Discourse is an important element to understanding other people’s perspectives and moving towards resolution, but it’s important that it does not cloud the reality that we can accomplish much more by teaming up. Rather than standing our ground and opposing others who likely share at least some of our objectives.
Take the native Americans. White Europeans would not have easily taken over region by region in the new world if they did not overcome the natives, who actually outnumbered them. Because each Indian tribe had its own language, customs and rulers, they often battled against other tribes in addition to the new threat from invaders. If they all had a commitment to one Indian nation initially and fought the white man together, their power to resist and negotiate would have been greatly enhanced.
The opposite is generally true with modern Americans. No matter how much Republicans and Democrats argue about the direction of the country, they are both so passionate about their beliefs because they want America to remain the leader in the world. We realize this when terrorists attempt to divide and conquer us through fear, because attacks often make political differences melt away as we all realize that our collective commitment to a safe and free homeland takes priority over our differing opinions about the best way to maintain that.
But when it comes to women and all of the issues that affect us uniquely, are we united as one voice or easily divided to be conquered by others?
Women have not yet fully embraced the concept that many of the hurdles we face could finally be overcome if we attacked them together with one common effort.
We don’t generally do that now. We often hear childless women criticize mothers for leaving work early to pick up kids at school. We see single women insult married women for compromising their values by putting up with a man who isn’t perfect. We hear stay-at-home mothers criticize working mothers for putting their kids in daycare. We see career moms insult moms who left the workforce to raise kids by implying that they have it easy. An ongoing, vicious online debate has created an entire range of Mommy Wars: breastfeeding moms vs. formula moms, helicopter mothers vs. free range mothers, over scheduled moms vs. laissez-faire moms, public school mothers vs. home school mothers, and on and on.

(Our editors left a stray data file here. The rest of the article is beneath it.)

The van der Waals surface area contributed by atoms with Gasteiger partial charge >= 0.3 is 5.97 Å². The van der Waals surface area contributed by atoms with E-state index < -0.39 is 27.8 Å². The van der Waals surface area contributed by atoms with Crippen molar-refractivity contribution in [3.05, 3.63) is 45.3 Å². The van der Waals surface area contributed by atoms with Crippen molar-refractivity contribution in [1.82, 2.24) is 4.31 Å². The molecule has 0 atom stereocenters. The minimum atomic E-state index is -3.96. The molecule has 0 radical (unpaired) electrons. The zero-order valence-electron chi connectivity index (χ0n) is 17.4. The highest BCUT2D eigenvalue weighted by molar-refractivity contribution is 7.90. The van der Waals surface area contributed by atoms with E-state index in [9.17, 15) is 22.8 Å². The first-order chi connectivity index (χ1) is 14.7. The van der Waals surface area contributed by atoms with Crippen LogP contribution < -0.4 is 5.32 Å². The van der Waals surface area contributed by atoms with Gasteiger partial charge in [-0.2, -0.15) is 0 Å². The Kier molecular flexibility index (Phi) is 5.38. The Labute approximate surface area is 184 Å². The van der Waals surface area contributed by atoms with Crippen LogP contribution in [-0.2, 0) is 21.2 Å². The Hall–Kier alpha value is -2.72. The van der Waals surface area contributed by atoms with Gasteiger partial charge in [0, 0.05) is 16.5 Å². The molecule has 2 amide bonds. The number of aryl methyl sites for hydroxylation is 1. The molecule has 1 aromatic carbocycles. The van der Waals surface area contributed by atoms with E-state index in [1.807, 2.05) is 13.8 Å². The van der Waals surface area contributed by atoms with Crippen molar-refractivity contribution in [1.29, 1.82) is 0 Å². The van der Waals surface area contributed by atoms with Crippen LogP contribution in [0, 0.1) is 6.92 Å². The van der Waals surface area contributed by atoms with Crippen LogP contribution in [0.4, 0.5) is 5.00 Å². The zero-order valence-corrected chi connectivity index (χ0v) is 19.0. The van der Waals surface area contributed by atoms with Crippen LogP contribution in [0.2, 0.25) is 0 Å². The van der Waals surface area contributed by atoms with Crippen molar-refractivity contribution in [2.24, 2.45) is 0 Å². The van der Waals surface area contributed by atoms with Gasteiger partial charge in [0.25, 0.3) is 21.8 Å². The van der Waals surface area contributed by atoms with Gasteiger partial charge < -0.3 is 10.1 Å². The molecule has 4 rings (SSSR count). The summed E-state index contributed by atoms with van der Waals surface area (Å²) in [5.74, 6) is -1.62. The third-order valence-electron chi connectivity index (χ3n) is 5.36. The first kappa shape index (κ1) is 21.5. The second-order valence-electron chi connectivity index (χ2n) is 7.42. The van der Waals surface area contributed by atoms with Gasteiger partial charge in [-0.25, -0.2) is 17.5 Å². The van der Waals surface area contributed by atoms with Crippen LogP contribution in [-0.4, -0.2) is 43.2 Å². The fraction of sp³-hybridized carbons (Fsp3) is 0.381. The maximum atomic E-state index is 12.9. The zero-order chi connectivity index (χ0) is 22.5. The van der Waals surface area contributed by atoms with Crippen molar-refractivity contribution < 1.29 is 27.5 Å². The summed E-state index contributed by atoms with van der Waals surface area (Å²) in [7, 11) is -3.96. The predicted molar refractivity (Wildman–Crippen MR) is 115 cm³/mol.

The reason we wage these wars is because we care so deeply about the opportunities for women, the happiness of ourselves and the nurturing of our children.
If we focused on those common goals — rather than the disputes over the best way to achieve them — we could accomplish so much more.
What would happen if ALL mothers teamed up to fight for these?
Affordable, quality daycare AND Tax breaks for stay-at-home moms
Mandated, paid family leave AND Incentives for corporate flex time
Affordable health care for children AND Tax breaks for small business
Public preschool AND Moral guidance from teachers
Aggressive child support enforcement AND Affordable marriage counseling
Universal college scholarships AND Accessible small business loans
Affordable prenatal care AND Teen sex education counseling
I already know what would happen. The 157 million women in the United States — combined with the estimated 3.5 billion women in the rest of the world – would be the most powerful force on the planet – shaping political will, public opinion, corporate policies and our future generations.
It may seem implausible that women from so many diverse backgrounds and beliefs could team up, but it could happen if we stop competing and start conspiring. It can start with you. The next time you are about to raise an eyebrow over the way another woman is dressed, or shake your head at a mother who doesn’t seem to have control over her kid, or whisper insults about an aging women who never married – stop yourself. Remind yourself that this woman may not want all the same things you do in life, but if you get to know her, I guarantee you will find some common goals.
But you’ll only find out what you share in common with that woman if you send a smile, rather than a smirk, in her direction. Try it. It just might work!